Story of a Textbook Gquit

Story of a Textbook Gquit


I had an opportunity today to work through my RSS reader and I spotted this post from Herding Cats. It was about how to quit your guild. The first part of this post contains a story. The second part contains a breakdown of what happened during the departure process that I liked.

I’d like to share an example of a gquit. There was a Warlock in my guild who is a top quality player in my books. We rewarded him well and he repaid us in kind by performing well. He was instrumental throughout many of our raiding first kills.

It was a quiet Sunday night. I was at my desk curled up with my copy of Watchmen. My character was logged in flying from one side of the world to the other. It was an estimated time of seven minutes.  My speakers were piping in random music from iTunes. I think it was Jessie’s Girl by Rick Springfield. I heard a distinctive beep. I glanced up and realized I had an ingame instant message from one of my Warlocks.

“Hey, can we talk?”

My hands turned cold. And it had nothing to do with the fact that I live in Canada. Something I learned very quickly on the job here as a GM is that whenever someone asks for your permission to talk to you, it’s generally bad news.

The song ended and another one started.

*Tiffany – Think We’re Alone Now starts playing*

I sat up and placed a bookmark. Laurie just called up Dan for dinner with the permission of Dr. Manhattan. I took off my glasses and sat up straight and reached for the keyboard.

“Yeah, what’s up?”

“I’m leaving the guild.”

Seeing those words no longer phase me anymore. I used to feel a twinge of sadness. I’ve grown accustomed to seeing people come and go. Yeah they’re people. Yeah I’ve played with them. But I never really knew them. I never took the time to appreciate what their other interests were. What kind of drink do they prefer? How do they like their coffee? Is their toilet paper dispensed over or under the roll? It’s as if I’ve set up up a subconscious defensive mechanism where I keep everyone at arms length to reduce any pain that might happen. The less I know and the less close I get, the easier I can shrug it off and move on.

Ex girlfriends are a good lesson.

“Okay. It’s going to suck without you. Good luck. Anything I can do to change your mind?”

“No. The raiding schedule just doesn’t fit anymore. I know you plan on ramping the raid days to four. I can no longer commit to that and I’d rather take the time now to look around to find myself a guild that I can.”

*The Rolling Stones – Paint it Black starts playing*

“I understand. Thank you for taking the time to do this. I know you have a few alts. You’re more than welcome to keep a couple around to hang out with us from time to time.”

“Thanks. I’ll take you up on that.”

Exit strategy. Two words that came to mind. I watched Ocean’s 13 earlier that day. With every heist, there is an exit strategy. How do you plan to leave? It can be done via stealth. Slip away when no one’s looking around. Alternatively, you could hide in broad day light and in plain sight when everyone is present. It’s one thing to break into the vault. It’s a whole new ball game entirely when trying to break out.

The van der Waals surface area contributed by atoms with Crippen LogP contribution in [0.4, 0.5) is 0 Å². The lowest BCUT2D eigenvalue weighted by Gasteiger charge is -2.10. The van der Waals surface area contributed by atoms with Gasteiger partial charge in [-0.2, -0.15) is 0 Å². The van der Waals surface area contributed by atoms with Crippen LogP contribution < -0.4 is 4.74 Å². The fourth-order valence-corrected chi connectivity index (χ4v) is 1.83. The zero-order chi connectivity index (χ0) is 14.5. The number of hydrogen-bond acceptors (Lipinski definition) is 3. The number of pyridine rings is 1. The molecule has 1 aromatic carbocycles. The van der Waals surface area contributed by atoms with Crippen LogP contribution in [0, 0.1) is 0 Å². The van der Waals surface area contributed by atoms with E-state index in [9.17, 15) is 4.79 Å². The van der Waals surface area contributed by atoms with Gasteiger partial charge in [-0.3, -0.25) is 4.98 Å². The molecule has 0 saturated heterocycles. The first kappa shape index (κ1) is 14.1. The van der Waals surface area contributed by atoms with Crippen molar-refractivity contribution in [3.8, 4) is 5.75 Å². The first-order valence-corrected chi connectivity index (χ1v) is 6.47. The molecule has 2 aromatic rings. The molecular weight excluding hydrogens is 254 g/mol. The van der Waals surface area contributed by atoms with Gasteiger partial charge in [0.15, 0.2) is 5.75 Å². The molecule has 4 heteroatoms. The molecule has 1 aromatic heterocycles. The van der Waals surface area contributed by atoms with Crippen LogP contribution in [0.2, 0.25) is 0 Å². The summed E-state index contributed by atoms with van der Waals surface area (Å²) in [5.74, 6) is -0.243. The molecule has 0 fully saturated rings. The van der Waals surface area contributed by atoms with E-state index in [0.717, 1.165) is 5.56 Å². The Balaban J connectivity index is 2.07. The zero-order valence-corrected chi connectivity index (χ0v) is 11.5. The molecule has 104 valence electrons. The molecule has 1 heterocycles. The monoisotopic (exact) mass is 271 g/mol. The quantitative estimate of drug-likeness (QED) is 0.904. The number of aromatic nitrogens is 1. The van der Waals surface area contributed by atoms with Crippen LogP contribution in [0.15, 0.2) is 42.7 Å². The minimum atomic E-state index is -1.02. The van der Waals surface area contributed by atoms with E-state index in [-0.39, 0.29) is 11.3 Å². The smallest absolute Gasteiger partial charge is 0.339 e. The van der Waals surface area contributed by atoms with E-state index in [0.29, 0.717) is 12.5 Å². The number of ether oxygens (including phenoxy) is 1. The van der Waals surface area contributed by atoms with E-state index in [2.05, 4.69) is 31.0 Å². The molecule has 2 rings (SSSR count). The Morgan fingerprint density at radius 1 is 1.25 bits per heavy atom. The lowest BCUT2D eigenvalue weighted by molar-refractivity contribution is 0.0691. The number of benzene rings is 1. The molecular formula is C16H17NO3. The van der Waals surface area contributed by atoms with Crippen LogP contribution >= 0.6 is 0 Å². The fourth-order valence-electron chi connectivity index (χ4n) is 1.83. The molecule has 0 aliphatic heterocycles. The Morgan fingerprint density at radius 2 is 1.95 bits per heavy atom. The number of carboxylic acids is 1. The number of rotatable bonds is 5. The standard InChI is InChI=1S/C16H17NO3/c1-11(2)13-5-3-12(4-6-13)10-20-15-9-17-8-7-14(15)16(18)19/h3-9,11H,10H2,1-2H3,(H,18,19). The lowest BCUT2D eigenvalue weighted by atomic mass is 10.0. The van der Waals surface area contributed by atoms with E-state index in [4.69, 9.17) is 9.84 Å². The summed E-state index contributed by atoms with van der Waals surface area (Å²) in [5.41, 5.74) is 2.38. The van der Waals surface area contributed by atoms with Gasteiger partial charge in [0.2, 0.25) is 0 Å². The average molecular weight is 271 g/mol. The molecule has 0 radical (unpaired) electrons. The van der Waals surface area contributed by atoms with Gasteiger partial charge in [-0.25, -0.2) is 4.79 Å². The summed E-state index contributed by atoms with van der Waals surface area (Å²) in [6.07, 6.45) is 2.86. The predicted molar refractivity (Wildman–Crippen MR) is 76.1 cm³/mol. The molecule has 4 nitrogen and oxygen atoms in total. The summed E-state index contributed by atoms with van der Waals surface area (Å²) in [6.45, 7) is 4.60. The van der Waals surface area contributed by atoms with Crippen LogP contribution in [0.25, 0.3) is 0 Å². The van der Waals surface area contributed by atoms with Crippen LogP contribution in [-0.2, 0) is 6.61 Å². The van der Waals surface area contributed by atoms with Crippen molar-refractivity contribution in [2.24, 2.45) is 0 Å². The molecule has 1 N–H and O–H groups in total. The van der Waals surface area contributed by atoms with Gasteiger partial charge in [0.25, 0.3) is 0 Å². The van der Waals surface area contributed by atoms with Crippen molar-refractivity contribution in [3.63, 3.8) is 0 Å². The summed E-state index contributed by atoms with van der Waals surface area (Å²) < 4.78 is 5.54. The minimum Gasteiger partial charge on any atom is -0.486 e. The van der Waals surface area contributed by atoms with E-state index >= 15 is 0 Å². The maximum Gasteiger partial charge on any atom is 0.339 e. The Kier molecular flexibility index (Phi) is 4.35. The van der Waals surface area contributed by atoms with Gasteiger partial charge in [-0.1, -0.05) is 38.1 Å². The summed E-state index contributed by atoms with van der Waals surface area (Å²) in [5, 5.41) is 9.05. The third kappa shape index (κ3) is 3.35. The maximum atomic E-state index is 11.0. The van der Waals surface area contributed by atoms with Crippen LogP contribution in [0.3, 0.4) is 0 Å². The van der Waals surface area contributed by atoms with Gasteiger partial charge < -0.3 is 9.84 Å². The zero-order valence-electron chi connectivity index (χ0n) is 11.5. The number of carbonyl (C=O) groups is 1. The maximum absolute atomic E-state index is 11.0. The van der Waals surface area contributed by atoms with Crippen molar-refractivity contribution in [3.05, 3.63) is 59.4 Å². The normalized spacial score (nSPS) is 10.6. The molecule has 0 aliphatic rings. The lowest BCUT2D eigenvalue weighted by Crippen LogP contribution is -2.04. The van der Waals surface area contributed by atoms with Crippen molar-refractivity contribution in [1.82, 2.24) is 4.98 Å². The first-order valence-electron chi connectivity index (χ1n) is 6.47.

“I’d like you to at least leave a message. The others will want to know about your departure. How and when you want to leave is entirely up to you.”

“I should leave now. I don’t want to cause a big commotion. I’ll put up a forum post.”

And with that, he is Conquest no longer. The first thing that comes to mind is that I’m going to have to go look for another Warlock. It seems cold, doesn’t it? It’s like misplacing your favourite pen and looking for another one right away without giving any thought or care to what happened to your favourite pen.

*Young MC – Bust a Move*

Minimizing drama requires the understanding of both parties. This is a textbook example of a player leaving and a GM not escalating. Here’s why:

An acceptable reason was provided. It doesn’t matter if a player is getting married or if he’s going on vacation to Cancun (which I hear is nice this time of year). The fact that he provided an answer to the “Why?” question is always a plus. I know most GMs can accept and move on if a player leaves suddenly out of the blue. But deep inside, we all want to know why. We want to know what went wrong and if it was preventable. The first thing that comes to mind is that it was our fault.

He came to me at a non-peak hour. No raids were scheduled that night. I wasn’t doing much of anything else. I was idle. As opposed to talking to me during a raid or during an important event like a team huddle with my healers, he came to me at an acceptable time when I wasn’t otherwise engaged with anything else.

He left quietly and decisively. There was no hesitation or second thoughts or doubts. The quiet part doesn’t bother me as much. I don’t mind it so much if someone leaves during the middle of the day when there’s a lot of players on. I personally don’t think that’s dramatic. I know some GMs prefer otherwise. It really depends on the player in question and how they conduct themselves when they leave.